The practice of hiring younger personnel for older workmates to learn from is referred to as “reverse mentoring.” While that notion may not sound like a great idea to everyone, reverse mentoring can have incredibly positive results. Even if your target market doesn’t include those under 25, young adult mentors are worth considering. Here’s why…
1. They are connected.
Practically hardwired to their smartphones, the youngins are continuously updated on what’s going on around the world in any field of their interest. If you tell them what you’re interested in, they’ll teach you how to stay up to date too. Ideas: competitive research, hot products, the best social media channels for your customers.
2. They understand generational differences in social morays.
If you segment your primary target market by age, gender, and location (and you should), a youngin can help you understand the differences between these groups, how their language differs, which buying factors are most important to each segment, and how best to get them engaged. Ideas: copyrighting, promotional events, pricing.
3. They learn by doing and problem solving.
If you play any online games, you’ll notice that instructions are few and far between. Youngins are indoctrinated to problem solve by making mistakes and figuring things out as they go. It may be time to ditch the strategic plan and make a few small changes just to see what happens. This kind of thinking can get you out of a corporate rut and spark new motivation in your entire team. Ideas: flash sales, online coupons, new business lines.
4. They have a different perspective on team work and collaboration.
They may not remember the TV how Who Wants to be a Millionaire but youngins never hesitate to “phone a friend” when they need help. They can help you shake things up in marketing, business development, R&D and more, by exploring the possibilities of joining forces with other businesses (even competitors) or a host of independent project professionals. Ideas: cooperative advertising, crowdsourcing, crowdfunding.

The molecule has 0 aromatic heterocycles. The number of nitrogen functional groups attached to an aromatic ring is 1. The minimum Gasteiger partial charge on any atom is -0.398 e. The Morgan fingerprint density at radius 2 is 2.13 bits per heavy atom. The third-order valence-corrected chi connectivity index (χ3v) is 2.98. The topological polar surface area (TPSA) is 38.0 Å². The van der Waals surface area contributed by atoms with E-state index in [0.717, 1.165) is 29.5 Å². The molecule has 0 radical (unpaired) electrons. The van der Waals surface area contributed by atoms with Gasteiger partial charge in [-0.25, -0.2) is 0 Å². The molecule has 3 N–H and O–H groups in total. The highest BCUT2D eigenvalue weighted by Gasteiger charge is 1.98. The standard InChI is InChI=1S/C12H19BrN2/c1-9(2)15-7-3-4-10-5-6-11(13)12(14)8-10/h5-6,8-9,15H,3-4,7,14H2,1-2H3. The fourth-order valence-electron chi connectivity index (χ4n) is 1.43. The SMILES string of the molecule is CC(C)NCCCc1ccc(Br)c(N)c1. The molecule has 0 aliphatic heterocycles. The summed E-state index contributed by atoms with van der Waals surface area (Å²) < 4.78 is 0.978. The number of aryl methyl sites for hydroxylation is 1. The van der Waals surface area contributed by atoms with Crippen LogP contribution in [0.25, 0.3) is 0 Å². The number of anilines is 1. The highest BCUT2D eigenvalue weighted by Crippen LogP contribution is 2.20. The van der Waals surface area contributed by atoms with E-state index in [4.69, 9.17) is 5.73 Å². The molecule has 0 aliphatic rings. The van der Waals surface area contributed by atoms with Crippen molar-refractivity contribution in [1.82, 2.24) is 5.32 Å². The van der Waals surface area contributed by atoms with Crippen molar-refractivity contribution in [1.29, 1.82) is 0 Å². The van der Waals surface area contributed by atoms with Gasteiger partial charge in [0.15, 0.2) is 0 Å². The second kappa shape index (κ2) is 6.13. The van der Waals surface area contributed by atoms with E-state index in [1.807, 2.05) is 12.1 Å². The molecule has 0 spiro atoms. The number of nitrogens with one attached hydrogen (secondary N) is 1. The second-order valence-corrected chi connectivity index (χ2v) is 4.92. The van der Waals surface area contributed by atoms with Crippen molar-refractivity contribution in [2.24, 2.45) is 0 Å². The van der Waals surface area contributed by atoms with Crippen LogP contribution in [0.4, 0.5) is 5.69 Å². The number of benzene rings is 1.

5. They don’t know how to use the VCR and that’s a good thing.
They used to, and we’ve all relied on youngins to make technology work for us, but VCRs are old tech now, and they have options you may not even know about to what any show, anytime, anywhere. Similarly, they will know about existing solutions to some of your business issues too. Ideas: internal communications, virtual meetings, collaboration tools.
A few tips to get you started:
- Match mentors and mentees with personality as the most important criterion. It’s not always easy for a long tenured specialist to take advice from a short stack who looks 12 years old. Set up a trial period to see how the two get along.
- Ensure that mentors are clear on what is and is not appropriate, respectful, acceptable behavior; and that mentees are serious about learning.
- Consider bi-directional opportunities. If the two can teach each other, all the better.
- Provide a neutral third party to facilitate the mentoring process by being available to offer support, or mediation if needed.
With university students already summer job hunting and secondary school break coming up, this is a great time to give reverse mentoring a try. You can register and post a job for free at this UFV site https://ufv-csm.symplicity.com/employers/ or at the Government of Canada’s Job Bank http://www.jobbank.gc.ca/content_pieces-eng.do?cid=7383.